Economists are forecasting that when the Australian Bureau of Statistics (ABS) releases unemployment data on Thursday, it would show joblessness has risen to 5.3 per cent in April from 5.2 per cent the previous month.
That translates into about 5,000 less jobs for the fourth month of 2012, although the ABS could surprise Australians again as it did in March when it announced instead the addition of 44,000 jobs in March.
However, despite the anticipated 0.1 per cent increase in unemployment, the economists said the participation rate or percentage of Australians in work or looking for a job would remain unchanged at 65.4 per cent from the same level in March.
If the economists' forecast would be confirmed by the ABS, it would validate newspaper accounts of hundreds of job losses in the manufacturing, retail, banking and other weak sectors of the Australian economy as factories and retail outlets shutter and banks axe some positions.
Long-term forecast by the government is that Australia's unemployment rate could even climb up to 5.5 per cent over the next financial year due to structural changes in the economy.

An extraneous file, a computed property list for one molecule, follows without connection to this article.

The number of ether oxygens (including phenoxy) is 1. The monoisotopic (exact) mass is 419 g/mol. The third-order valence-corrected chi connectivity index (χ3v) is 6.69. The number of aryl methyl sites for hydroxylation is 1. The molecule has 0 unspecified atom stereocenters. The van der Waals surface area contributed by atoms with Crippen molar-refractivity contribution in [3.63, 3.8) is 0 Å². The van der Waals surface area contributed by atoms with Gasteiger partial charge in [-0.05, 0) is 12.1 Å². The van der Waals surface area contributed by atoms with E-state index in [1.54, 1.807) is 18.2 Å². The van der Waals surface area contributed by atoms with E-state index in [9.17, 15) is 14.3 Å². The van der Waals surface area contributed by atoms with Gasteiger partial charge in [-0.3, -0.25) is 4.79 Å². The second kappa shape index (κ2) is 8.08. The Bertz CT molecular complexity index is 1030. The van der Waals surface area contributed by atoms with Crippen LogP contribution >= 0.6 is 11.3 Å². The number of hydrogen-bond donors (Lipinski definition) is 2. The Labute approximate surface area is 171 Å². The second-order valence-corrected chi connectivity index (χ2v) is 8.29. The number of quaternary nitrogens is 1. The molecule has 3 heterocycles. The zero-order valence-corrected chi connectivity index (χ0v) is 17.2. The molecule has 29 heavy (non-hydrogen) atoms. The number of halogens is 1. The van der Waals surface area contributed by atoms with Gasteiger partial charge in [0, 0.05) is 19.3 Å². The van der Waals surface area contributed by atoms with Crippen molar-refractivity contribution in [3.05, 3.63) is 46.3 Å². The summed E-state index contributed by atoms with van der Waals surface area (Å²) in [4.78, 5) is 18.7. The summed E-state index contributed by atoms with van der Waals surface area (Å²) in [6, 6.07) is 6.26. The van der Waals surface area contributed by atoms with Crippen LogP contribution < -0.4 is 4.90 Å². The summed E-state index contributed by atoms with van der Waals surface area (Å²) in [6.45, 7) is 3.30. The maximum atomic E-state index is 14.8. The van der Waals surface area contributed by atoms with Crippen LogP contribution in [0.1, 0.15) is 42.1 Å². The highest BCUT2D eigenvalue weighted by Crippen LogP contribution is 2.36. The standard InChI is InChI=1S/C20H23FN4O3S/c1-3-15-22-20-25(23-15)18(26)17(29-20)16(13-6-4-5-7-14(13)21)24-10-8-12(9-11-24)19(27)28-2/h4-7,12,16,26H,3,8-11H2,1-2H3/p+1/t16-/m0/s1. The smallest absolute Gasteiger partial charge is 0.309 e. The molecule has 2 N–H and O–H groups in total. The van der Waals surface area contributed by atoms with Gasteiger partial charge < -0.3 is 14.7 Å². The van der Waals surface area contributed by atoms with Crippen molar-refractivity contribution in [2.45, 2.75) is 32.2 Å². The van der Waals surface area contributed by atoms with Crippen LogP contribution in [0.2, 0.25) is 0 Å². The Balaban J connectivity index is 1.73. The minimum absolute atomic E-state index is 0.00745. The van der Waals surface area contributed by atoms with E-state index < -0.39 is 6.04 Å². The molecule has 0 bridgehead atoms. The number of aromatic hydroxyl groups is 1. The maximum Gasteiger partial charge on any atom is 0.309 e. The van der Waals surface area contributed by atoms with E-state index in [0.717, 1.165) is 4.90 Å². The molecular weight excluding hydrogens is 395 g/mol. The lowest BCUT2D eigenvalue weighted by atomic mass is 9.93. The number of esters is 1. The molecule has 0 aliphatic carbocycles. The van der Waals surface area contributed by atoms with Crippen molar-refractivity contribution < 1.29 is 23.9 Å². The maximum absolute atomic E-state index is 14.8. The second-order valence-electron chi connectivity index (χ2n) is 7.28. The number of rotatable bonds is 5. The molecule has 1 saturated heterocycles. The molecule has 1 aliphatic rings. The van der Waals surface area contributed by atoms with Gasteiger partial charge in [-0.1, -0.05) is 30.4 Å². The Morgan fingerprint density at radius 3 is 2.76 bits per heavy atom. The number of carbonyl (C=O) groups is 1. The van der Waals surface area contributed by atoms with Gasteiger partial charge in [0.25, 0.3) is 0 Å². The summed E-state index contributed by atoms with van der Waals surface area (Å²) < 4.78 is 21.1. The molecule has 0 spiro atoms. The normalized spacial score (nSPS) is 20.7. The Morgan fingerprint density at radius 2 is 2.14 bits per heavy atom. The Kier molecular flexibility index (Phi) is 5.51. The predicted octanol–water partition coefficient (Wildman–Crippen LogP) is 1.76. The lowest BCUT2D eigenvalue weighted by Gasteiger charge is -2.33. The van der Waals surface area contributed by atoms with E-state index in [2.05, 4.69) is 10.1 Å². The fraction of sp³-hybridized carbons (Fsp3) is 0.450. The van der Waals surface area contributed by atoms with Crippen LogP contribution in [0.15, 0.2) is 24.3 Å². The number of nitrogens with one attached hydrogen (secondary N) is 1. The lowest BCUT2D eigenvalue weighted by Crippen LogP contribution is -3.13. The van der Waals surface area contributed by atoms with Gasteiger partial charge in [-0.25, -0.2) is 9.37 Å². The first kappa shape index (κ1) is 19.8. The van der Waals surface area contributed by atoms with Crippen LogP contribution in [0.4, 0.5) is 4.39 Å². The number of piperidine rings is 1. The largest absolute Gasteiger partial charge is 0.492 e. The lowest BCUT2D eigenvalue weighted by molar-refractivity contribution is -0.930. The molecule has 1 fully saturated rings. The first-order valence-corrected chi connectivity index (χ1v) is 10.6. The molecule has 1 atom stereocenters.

However, BT Financial Group chief economist Chris Caton found the Treasury's prediction too bright and instead forecast a gloomier 6 per cent unemployment rate for the medium-term.
National Australia Bank chief economist Alan Oster told The Sydney Morning Herald that with the ongoing restructuring of the economy unemployment rate is expected to edge higher in the June quarter.
St George chief economist Hans Kunnen explained the structural changes to modernisation of the economy through technology and globalised competition, which he said is justification for the government to enact the $1.8-billion cash handouts to Aussie families.
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